open access

Vol 67, No 4 (2016)
Original article
Published online: 2016-12-23
Submitted: 2016-11-29
Accepted: 2016-12-05
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Detection of Giardia intestinalis infections in Polish soldiers deployed to Afghanistan

Krzysztof Korzeniewski, Monika Konior, Alina Augustynowicz, Anna Lass, Ewa Kowalska
DOI: 10.5603/IMH.2016.0043
·
Pubmed: 28009386
·
International Maritime Health 2016;67(4):243-247.

open access

Vol 67, No 4 (2016)
TROPICAL MILITARY MEDICINE Original articles
Published online: 2016-12-23
Submitted: 2016-11-29
Accepted: 2016-12-05

Abstract

Background: Members of the Polish Military Contingent (PMC) have been stationed in Afghanistan since 2002. They typically serve in areas characterised by low standards of sanitation which often leads to the development of food- and waterborne diseases. The aim of the study was to evaluate the prevalence of Giardia intestinalis infections among Polish soldiers deployed to Afghanistan. The research study was conducted as part of a programme for prevention of parasitic diseases of the gastrointestinal tract run by the Polish Armed Forces.

Materials and methods: The study was carried out in August 2011; it involved 630 asymptomatic Polish soldiers serving in the Forward Operational Base (FOB) Ghazni in eastern Afghanistan. Stool specimens obtained from members of the PMC were first tested in FOB Ghazni (detection of Giardia intestinalis by Rida Quick Giardia immunochromatographic tests and Ridascreen Giardia immunoenzymatic tests — single samples). Next, the same biological material and two other faecal specimens fixed in 10% formalin were transported to the Military Institute of Medicine in Poland, where they were tested for Giardia intestinalis under light microscopy (direct smear, decantation in distilled water).

Results: Parasitological tests performed under light microscopy showed that 2.7% (17/630) of the study group were infected with Giardia intestinalis. Some of these results were confirmed by immunochromatographic tests (6/630). In contrast, immunoenzymatic tests (ELISA) demonstrated a significantly higher detection rate reaching 18.1% (114/630). Immunoenzymatic tests confirmed all the positive results given by light microscopy and by immunochromatographic tests.

Conclusions: The prevalence rate of Giardia intestinalis infections in Polish soldiers deployed to Afghanistan was found to be high. Microscopic methods exhibit low sensitivity and therefore may result in the underestimation of the true parasite prevalence. Immunoenzymatic tests (ELISA) showing a much higher sensitivity in comparison to light microscopy and immunochromatographic tests ought to be applied in screening for intestinal protozoan infections in areas characterised by harsh environmental conditions.  

Abstract

Background: Members of the Polish Military Contingent (PMC) have been stationed in Afghanistan since 2002. They typically serve in areas characterised by low standards of sanitation which often leads to the development of food- and waterborne diseases. The aim of the study was to evaluate the prevalence of Giardia intestinalis infections among Polish soldiers deployed to Afghanistan. The research study was conducted as part of a programme for prevention of parasitic diseases of the gastrointestinal tract run by the Polish Armed Forces.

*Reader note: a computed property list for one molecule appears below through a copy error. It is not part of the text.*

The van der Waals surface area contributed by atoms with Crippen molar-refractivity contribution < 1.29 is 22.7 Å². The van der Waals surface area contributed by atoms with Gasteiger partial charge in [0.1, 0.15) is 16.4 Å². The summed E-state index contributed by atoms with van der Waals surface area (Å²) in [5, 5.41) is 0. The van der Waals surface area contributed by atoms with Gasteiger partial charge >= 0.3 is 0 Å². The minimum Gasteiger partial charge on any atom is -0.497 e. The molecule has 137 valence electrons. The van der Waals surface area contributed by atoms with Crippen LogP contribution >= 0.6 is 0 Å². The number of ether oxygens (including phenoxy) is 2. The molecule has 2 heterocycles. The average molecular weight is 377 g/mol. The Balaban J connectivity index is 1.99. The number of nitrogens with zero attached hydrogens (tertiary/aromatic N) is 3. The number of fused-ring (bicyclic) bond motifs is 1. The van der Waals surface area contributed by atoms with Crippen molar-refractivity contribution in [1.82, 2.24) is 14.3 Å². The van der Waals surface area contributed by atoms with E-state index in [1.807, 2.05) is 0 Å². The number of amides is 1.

Materials and methods: The study was carried out in August 2011; it involved 630 asymptomatic Polish soldiers serving in the Forward Operational Base (FOB) Ghazni in eastern Afghanistan. Stool specimens obtained from members of the PMC were first tested in FOB Ghazni (detection of Giardia intestinalis by Rida Quick Giardia immunochromatographic tests and Ridascreen Giardia immunoenzymatic tests — single samples). Next, the same biological material and two other faecal specimens fixed in 10% formalin were transported to the Military Institute of Medicine in Poland, where they were tested for Giardia intestinalis under light microscopy (direct smear, decantation in distilled water).

Results: Parasitological tests performed under light microscopy showed that 2.7% (17/630) of the study group were infected with Giardia intestinalis. Some of these results were confirmed by immunochromatographic tests (6/630). In contrast, immunoenzymatic tests (ELISA) demonstrated a significantly higher detection rate reaching 18.1% (114/630). Immunoenzymatic tests confirmed all the positive results given by light microscopy and by immunochromatographic tests.

Conclusions: The prevalence rate of Giardia intestinalis infections in Polish soldiers deployed to Afghanistan was found to be high. Microscopic methods exhibit low sensitivity and therefore may result in the underestimation of the true parasite prevalence. Immunoenzymatic tests (ELISA) showing a much higher sensitivity in comparison to light microscopy and immunochromatographic tests ought to be applied in screening for intestinal protozoan infections in areas characterised by harsh environmental conditions.  

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Keywords

Giardia intestinalis, Polish soldiers, Afghanistan, diagnostics

About this article
Title

Detection of Giardia intestinalis infections in Polish soldiers deployed to Afghanistan

Journal

International Maritime Health

Issue

Vol 67, No 4 (2016)

Article type

Original article

Pages

243-247

Published online

2016-12-23

DOI

10.5603/IMH.2016.0043

Pubmed

28009386

Bibliographic record

International Maritime Health 2016;67(4):243-247.

Keywords

Giardia intestinalis
Polish soldiers
Afghanistan
diagnostics

Authors

Krzysztof Korzeniewski
Monika Konior
Alina Augustynowicz
Anna Lass
Ewa Kowalska

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